RESOLUTION - Basic Computer 2 The Basics Adobe Photoshop...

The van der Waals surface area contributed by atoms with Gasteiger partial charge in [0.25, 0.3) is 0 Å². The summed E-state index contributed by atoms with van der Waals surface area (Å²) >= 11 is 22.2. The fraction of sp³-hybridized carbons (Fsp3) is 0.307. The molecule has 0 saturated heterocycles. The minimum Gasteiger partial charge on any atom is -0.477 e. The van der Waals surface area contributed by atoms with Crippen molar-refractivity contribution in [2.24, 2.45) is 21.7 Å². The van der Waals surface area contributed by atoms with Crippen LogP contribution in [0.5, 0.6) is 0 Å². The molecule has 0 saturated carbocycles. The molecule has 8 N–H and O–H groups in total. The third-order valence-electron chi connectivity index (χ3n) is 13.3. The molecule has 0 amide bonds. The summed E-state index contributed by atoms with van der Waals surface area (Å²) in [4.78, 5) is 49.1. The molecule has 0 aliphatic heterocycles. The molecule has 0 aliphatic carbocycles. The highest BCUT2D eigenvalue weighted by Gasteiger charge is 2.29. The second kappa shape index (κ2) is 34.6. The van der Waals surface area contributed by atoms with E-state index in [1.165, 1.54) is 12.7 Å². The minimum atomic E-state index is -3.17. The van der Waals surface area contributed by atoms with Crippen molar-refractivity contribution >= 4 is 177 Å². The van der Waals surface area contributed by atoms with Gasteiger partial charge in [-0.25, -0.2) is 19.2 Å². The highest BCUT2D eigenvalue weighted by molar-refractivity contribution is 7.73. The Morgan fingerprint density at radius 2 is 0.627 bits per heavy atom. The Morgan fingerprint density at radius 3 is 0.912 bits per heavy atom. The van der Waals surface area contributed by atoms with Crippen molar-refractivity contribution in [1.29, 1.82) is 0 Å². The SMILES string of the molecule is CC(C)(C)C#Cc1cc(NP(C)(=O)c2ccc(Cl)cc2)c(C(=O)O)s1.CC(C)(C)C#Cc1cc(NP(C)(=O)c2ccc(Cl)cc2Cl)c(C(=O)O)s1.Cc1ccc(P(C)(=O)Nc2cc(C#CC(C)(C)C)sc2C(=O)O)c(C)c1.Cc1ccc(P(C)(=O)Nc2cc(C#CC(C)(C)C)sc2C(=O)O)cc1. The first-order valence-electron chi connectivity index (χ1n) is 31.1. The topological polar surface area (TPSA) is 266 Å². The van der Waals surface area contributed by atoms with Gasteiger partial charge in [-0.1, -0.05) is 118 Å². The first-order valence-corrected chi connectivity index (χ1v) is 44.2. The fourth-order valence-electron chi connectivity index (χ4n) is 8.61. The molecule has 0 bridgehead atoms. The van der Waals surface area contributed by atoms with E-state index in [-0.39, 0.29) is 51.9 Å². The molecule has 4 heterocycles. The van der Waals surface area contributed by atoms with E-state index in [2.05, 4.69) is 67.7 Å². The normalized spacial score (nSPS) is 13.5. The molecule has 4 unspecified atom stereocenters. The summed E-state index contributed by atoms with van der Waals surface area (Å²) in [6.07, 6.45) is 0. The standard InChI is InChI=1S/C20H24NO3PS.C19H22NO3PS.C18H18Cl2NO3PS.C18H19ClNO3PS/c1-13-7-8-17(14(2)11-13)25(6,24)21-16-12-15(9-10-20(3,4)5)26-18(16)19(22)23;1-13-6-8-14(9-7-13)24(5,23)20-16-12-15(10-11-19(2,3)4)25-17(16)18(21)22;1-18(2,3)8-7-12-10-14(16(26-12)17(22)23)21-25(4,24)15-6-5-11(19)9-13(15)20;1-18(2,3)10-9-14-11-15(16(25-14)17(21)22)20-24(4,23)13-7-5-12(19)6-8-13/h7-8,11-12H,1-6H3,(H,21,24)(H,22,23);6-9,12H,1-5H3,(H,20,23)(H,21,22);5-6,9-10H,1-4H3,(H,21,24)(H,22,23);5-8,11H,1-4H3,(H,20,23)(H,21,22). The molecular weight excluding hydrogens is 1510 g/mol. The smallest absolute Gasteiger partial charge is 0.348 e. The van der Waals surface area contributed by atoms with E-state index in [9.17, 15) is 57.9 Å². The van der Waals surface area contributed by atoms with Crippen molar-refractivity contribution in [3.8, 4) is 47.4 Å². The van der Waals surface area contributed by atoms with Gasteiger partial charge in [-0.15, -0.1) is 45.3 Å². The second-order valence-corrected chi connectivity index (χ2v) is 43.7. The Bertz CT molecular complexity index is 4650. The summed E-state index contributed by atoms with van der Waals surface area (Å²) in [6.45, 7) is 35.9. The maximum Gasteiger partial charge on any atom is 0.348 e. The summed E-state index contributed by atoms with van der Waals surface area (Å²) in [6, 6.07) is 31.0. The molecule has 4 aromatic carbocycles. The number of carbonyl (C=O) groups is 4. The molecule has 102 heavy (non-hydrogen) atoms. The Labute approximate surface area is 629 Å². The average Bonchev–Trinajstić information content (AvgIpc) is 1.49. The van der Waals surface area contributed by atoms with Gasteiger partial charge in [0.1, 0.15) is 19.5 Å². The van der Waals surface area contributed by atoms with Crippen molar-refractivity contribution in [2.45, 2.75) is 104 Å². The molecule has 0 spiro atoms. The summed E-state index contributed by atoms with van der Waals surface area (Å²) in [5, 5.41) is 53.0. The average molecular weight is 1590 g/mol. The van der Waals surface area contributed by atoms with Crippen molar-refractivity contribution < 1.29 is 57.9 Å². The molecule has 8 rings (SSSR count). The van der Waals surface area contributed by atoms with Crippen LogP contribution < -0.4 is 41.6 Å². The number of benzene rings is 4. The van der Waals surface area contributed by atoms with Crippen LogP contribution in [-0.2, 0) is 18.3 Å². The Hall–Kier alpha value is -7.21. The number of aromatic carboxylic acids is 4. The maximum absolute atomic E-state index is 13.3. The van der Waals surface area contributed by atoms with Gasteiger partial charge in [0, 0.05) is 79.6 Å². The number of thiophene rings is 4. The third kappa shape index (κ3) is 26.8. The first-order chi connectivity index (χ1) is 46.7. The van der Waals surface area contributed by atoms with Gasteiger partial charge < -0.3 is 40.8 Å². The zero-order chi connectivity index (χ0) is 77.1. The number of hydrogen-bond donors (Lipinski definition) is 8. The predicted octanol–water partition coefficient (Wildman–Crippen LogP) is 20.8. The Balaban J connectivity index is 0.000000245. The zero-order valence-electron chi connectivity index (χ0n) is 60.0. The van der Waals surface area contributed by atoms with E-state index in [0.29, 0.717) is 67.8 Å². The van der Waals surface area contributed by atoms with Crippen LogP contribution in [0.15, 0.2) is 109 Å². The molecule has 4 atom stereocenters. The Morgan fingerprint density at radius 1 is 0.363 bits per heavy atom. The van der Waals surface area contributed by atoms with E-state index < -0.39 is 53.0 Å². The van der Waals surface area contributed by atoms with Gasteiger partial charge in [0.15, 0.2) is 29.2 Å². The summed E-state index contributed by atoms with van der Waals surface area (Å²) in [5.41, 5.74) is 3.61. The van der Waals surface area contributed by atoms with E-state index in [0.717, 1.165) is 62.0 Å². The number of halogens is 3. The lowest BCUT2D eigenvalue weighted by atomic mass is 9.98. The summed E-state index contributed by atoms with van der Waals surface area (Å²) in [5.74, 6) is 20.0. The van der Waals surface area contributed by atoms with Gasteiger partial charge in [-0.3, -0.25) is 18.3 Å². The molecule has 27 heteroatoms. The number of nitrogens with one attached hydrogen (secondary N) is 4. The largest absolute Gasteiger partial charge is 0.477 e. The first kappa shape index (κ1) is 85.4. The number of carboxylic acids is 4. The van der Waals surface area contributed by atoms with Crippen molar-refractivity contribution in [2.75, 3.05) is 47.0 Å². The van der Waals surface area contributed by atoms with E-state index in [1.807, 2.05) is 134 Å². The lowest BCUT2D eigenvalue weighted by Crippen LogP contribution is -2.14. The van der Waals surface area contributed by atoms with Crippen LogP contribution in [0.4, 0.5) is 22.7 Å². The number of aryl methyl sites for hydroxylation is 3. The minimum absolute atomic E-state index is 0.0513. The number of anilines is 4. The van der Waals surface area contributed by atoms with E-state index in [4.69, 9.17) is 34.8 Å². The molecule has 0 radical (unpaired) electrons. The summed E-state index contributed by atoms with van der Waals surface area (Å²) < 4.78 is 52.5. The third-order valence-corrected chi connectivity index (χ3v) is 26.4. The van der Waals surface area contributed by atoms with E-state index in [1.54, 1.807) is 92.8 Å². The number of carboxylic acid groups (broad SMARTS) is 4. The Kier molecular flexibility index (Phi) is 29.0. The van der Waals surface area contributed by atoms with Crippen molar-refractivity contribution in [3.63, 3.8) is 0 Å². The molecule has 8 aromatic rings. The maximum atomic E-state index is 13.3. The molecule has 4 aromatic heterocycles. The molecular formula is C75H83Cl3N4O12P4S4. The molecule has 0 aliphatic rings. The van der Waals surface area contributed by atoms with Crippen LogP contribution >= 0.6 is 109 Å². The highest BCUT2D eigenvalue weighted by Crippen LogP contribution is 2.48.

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Topics Covered Understanding resolution issues Monitor resolution The number of pixels or dots displayed per unit of length on the monitor, usually mea- sured in dots per inch (dpi). Monitor resolution depends on the size of the monitor plus its pixel setting. Most new monitors have a resolution of about 96 dpi, while older Mac OS monitors have a resolution of 72 dpi. Understanding monitor resolution helps explain why the display size of an image on- screen often differs from its printed size. Image pixels are translated directly into monitor pixels. This means that when the image resolution is higher than the monitor resolution, the image appears larger on-screen than its specified print dimensions. For example, when you display a 1-by-1 inch, 144-ppi image on a 72-dpi monitor, it appears in a 2-by-2 inch area on-screen. Because the monitor can display only 72 pixels per inch, it needs 2 inches to display the 144 pixels that make up one edge of the image. To check the actual size of the image in inches or picas, go to the Main menu>Image>Image size. Re-sizing images Resampling refers to changing the pixel dimensions (and therefore display size) of an image. When you downsample (or decrease the number of pixels), information is deleted from the image. When you resample up (or increase the number of pixels), new pixels are added based on color values of existing pixels. Resizing downward in resolution eliminates excess file size which can save space in memory and prevent increased RIP times at the printer. If a larger, high quality image is needed, it should be re-scanned at a higher resolution. For flexibility in working with images, high resolution scans at 300 to 600 ppi allow for archiving high quality images as well as resizing. Scan once at the high end and create a low resolution versions of the image to be used for preliminary page layout (called FPO – “For Placement Only”). This reduces file size and re-drawing time of the previews.
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